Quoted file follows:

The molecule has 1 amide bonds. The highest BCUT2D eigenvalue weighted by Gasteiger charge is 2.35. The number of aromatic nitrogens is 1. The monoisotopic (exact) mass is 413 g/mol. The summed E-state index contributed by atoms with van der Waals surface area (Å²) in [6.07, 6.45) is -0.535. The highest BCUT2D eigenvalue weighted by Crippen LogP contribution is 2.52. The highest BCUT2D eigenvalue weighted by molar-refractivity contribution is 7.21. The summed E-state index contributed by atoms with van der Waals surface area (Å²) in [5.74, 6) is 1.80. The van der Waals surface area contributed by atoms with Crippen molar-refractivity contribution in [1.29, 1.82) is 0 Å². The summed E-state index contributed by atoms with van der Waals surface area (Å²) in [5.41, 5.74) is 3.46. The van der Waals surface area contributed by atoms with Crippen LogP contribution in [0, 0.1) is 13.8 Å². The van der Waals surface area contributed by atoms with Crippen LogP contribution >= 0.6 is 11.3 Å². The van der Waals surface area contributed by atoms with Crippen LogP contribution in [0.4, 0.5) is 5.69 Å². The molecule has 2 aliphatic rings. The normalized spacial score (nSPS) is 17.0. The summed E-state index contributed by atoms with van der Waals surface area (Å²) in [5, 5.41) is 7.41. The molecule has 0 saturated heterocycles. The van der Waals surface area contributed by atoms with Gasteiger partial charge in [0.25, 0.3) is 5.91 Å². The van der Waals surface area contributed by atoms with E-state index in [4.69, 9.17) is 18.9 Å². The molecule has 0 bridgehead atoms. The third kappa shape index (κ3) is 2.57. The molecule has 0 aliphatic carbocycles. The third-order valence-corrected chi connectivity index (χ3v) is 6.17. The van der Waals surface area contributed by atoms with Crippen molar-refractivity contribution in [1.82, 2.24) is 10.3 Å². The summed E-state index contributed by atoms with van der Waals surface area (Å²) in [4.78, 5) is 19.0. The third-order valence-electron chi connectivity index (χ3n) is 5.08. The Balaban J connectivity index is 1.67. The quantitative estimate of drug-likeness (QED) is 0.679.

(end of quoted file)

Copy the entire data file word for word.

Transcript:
The molecule has 1 amide bonds. The highest BCUT2D eigenvalue weighted by Gasteiger charge is 2.35. The number of aromatic nitrogens is 1. The monoisotopic (exact) mass is 413 g/mol. The summed E-state index contributed by atoms with van der Waals surface area (Å²) in [6.07, 6.45) is -0.535. The highest BCUT2D eigenvalue weighted by Crippen LogP contribution is 2.52. The highest BCUT2D eigenvalue weighted by molar-refractivity contribution is 7.21. The summed E-state index contributed by atoms with van der Waals surface area (Å²) in [5.74, 6) is 1.80. The van der Waals surface area contributed by atoms with Crippen molar-refractivity contribution in [1.29, 1.82) is 0 Å². The summed E-state index contributed by atoms with van der Waals surface area (Å²) in [5.41, 5.74) is 3.46. The van der Waals surface area contributed by atoms with Crippen LogP contribution in [0, 0.1) is 13.8 Å². The van der Waals surface area contributed by atoms with Crippen LogP contribution >= 0.6 is 11.3 Å². The van der Waals surface area contributed by atoms with Crippen LogP contribution in [0.4, 0.5) is 5.69 Å². The molecule has 2 aliphatic rings. The normalized spacial score (nSPS) is 17.0. The summed E-state index contributed by atoms with van der Waals surface area (Å²) in [5, 5.41) is 7.41. The molecule has 0 saturated heterocycles. The van der Waals surface area contributed by atoms with Gasteiger partial charge in [0.25, 0.3) is 5.91 Å². The van der Waals surface area contributed by atoms with E-state index in [4.69, 9.17) is 18.9 Å². The molecule has 0 bridgehead atoms. The third kappa shape index (κ3) is 2.57. The molecule has 0 aliphatic carbocycles. The third-order valence-corrected chi connectivity index (χ3v) is 6.17. The van der Waals surface area contributed by atoms with Crippen molar-refractivity contribution in [1.82, 2.24) is 10.3 Å². The summed E-state index contributed by atoms with van der Waals surface area (Å²) in [4.78, 5) is 19.0. The third-order valence-electron chi connectivity index (χ3n) is 5.08. The Balaban J connectivity index is 1.67. The quantitative estimate of drug-likeness (QED) is 0.679.